A unique benefit of a loan is educational as a child faces the discipline of making regular mortgage payments to you. You can set the loan's interest rate so you both benefit: lower than what a traditional lender would demand, but higher than what your funds might otherwise earn in a savings account. Unless you choose to lend the money free of charge, any loan interest must be declared as income in your hands.
Some parents like the commitment having a loan requires, but still want to maximize the assistance they offer their children. One approach that can let you do both is to quietly set aside your child's loan payments in separate account. Those funds can then build into a nest egg you can give at a later date for a special purpose like buying furniture, taking a trip or investing in a TFSA.
3. Co-sign the loan
Having enough income to qualify for a mortgage is a significant challenge for many young adults. For years rising home prices have far outpaced wage growth. Agreeing to co-sign for your child's mortgage can strengthen their application and help them get approved. But while the benefit of co-signing may be obvious, the risks sometimes aren't.
Once you co-sign you are on title to the property and share legal responsibility if anything goes wrong. Because you're an owner you're fully liable for the mortgage debt if your child defaults, possibly putting your own credit rating at risk. Also, weigh the fact that co-signing can crimp your own ability to borrow in the future.
Keep in mind that co-signing may limit a child's mortgage choices. If they apply on their own your child could be eligible for a high-ratio mortgage with as little as 5% down. However if you co-sign and already have a mortgage your child is restricted to qualifying for a conventional mortgage, requiring a minimum 20% down payment.
4. Buy a property and rent it to them
Buying a home and then renting it out to your child, perhaps with an eye to selling or gifting it to them later, is an alternative to owning immediately. While this strategy takes the responsibility of managing a home away from them, it changes the picture significantly for you.
You essentially become an investor, with the upside potential but also the headaches and downside risk of owning rental property. Be aware that this living arrangement won't help your child build their credit rating.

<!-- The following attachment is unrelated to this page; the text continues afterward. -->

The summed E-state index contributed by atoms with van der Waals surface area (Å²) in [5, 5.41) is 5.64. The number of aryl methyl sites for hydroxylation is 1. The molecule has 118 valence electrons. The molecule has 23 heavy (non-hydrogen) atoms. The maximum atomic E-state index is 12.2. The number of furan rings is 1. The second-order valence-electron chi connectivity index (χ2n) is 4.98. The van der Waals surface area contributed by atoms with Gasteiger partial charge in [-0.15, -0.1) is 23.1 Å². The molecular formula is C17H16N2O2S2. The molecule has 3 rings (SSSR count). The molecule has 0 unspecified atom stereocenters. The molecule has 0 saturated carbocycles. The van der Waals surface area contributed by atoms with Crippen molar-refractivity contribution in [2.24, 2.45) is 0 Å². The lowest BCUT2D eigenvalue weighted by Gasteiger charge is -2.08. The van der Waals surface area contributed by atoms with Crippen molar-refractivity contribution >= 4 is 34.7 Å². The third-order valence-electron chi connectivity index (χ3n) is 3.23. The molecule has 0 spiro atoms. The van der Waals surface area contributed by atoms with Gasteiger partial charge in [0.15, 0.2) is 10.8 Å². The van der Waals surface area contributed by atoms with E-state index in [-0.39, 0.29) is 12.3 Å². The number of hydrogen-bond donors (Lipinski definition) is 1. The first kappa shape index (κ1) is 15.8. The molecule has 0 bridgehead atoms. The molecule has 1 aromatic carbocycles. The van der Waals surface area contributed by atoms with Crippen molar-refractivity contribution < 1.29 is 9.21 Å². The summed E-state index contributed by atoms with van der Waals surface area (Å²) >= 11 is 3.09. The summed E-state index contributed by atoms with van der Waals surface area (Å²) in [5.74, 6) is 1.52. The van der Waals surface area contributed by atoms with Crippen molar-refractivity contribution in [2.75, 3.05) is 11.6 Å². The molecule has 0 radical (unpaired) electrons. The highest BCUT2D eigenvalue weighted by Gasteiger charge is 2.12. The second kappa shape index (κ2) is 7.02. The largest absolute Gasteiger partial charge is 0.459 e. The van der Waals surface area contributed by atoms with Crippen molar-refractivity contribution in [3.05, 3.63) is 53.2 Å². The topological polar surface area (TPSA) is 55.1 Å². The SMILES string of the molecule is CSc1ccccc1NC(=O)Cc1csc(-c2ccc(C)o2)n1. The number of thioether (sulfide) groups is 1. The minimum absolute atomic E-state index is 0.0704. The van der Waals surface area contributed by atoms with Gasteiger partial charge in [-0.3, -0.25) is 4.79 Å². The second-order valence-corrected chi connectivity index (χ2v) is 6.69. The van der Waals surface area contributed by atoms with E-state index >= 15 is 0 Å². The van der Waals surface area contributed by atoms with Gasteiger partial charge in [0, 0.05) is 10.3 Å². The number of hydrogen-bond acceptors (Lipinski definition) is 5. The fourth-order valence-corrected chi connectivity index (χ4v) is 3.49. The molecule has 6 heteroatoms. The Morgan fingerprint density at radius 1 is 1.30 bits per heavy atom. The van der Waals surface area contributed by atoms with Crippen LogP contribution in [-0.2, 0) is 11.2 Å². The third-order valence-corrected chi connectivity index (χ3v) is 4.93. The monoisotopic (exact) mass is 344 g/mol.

As a landlord you'll have to claim your child's rental payments as income, but can deduct any borrowing charges and qualifying expenses of maintaining the home. Plus there may be tax implications when you do eventually sell or gift the property.
And lastly, a growing trend is co-ownership. For example, you can turn your house into a duplex so your child can live in one portion while you live in the other. Or you can buy a new place that accommodates both parties. If this is the option you choose, there are lots of questions that would need to be sorted out in advance, and an agreement is critical.
Remember to clarify your intentions
While helping a child buy a home may be noble, it can spark confusion and resentment within a family. That's why it's essential to clarify your intentions through your estate plan.
For example, if you give cash, is that gift an advance on that child's inheritance? If you offer a loan, do you intend that the loan be forgiven on your passing, or should the amount owed be deducted against what the child will receive from your estate? Communicating your plans to your loved ones and committing to those plans in your will can save misunderstandings and hard feelings later.
There is no one right answer on how to help a child buy a home. What's clear is it's a decision that shouldn't be taken lightly, on your part or theirs.
While we've outlined a few of the ways you can assist, any strategy comes with a myriad of financial and legal considerations.
No matter your choice, the keys are to avoid putting your own financial security at risk and add the proper safeguards to protect all the parties involved. Above all, get professional guidance.